Atlas Jaguar Collection – Jaguar XK120 FHC

By Maz Woolley

 

It would appear from comments on the Atlas website that 31 models are planned in this series which is a curious number, but which probably reflects the number of Jaguar castings available from PCT Industries owner of Ixo. With this model came a flier for the DeAgostini Mercedes Benz Collection which underlines the gradual convergence between the brands owned by DeAgostini which includes Atlas Editions. Maybe they hope that as the Jaguar collection ends people will switch to the Mercedes Collection?

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The latest model in the collection is a Jaguar XK120 Fixed Head Coupe. The XK120 FHC is a very beautiful car, perhaps the purest shape Jaguar made in this series of cars. The FHC was introduced in 1951 three years after the XK120 roadster was launched and it was superseded by the XK140 in 1954.

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In 1952 a FHC ran for seven days and seven nights at Montlhéry at an average speed of just over 100mph. The appeal of the FHC to the buyer would have been the more civilised noise levels, the prospect of warmer winter motoring and the addition of wind-up windows and wood veneers on the dashboard and interior door caps.

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The model is finished in a metallic silver grey colour which shows off the curvaceous lines of the car well. The standard wheels are also nicely reproduced as is the original narrow grille.  The interior has wood coloured dashboard and printed instruments. A reasonable red leather effect for seats and door cars is set off by a gear lever and handbrake in black. The flush glazing used with the chrome surrounds printed onto raised mouldings is extremely effective and substantially less fragile than the application of photo-etched parts to form the frames which is seen on resin models.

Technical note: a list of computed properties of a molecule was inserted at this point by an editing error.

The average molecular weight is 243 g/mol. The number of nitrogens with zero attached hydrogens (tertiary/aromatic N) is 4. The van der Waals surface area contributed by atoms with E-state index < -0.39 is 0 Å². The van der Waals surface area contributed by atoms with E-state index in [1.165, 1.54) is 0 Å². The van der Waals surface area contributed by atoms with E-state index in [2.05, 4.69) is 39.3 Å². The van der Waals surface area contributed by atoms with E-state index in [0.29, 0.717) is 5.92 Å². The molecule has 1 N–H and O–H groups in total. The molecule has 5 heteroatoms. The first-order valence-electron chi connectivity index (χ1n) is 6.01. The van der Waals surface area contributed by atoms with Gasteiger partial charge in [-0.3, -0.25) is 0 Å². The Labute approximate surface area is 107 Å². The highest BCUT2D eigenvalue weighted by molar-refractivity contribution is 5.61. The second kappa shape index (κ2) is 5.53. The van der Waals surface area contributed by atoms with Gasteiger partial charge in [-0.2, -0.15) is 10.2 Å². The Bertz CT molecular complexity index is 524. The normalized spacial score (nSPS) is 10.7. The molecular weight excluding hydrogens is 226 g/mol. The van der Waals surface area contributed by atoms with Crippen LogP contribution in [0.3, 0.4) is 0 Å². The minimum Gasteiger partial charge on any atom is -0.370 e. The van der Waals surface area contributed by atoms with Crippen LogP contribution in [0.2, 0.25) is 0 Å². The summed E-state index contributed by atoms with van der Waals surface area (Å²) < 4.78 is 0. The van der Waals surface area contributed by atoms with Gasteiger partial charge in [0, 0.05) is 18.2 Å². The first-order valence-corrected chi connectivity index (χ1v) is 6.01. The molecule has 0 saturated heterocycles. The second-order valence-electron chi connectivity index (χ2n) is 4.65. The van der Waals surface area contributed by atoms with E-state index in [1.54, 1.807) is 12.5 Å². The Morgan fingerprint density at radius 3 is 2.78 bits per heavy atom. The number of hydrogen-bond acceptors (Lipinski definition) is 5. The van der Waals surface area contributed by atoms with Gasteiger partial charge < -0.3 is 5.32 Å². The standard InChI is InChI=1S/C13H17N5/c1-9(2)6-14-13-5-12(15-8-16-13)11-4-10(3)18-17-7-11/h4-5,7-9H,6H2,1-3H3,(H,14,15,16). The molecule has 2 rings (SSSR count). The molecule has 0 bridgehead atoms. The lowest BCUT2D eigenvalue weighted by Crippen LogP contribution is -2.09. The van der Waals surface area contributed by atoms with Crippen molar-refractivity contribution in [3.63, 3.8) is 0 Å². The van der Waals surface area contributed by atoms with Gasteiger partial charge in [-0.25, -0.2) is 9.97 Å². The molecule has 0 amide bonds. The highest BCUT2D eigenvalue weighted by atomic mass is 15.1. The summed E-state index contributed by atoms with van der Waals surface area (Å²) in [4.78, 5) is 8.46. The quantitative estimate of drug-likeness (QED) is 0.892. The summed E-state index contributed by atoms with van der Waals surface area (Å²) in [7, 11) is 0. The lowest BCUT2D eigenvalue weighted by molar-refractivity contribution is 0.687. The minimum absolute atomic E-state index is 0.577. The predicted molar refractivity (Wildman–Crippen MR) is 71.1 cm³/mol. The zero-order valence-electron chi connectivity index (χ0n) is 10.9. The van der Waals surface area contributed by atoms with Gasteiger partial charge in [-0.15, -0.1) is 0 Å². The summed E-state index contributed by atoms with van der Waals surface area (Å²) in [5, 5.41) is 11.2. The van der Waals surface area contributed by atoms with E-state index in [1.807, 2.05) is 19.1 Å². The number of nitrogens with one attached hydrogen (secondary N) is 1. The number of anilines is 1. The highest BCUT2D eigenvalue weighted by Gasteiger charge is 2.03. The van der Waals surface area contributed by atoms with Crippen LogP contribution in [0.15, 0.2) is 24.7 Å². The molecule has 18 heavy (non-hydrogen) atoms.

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Whilst a good model there are a number of issues with the model, most notably with Quality Control. As the picture below shows the model came out of the packaging with a rear over-rider missing. Minor quibbles are that the final clear coat reflects unevenly under some lights and there is a small mark on the bonnet of the car. I am not a fan of the unauthentic number plate at the rear either which only highlights the lack of a front number plate!

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As the model is faulty I have contacted Atlas to get a replacement sent to me. I would like to make some observations on Atlas billing and customer service. This has deteriorated considerably over the last year. Phone calls have recently taken around 30 minutes to connect to an agent and they are failing to respond to emails within the target of two days. In fact they are failing to respond to some emails at all. They were featured on the BBC Watchdog television programme recently with complaints about poor customer service and billing. I think that Atlas needs to make a significant investment in improving its fulfilment activities or they will be in danger of gaining a reputation which will  deter people from subscribing to their collections. Have other readers had similar issues with subscription and partworks suppliers?


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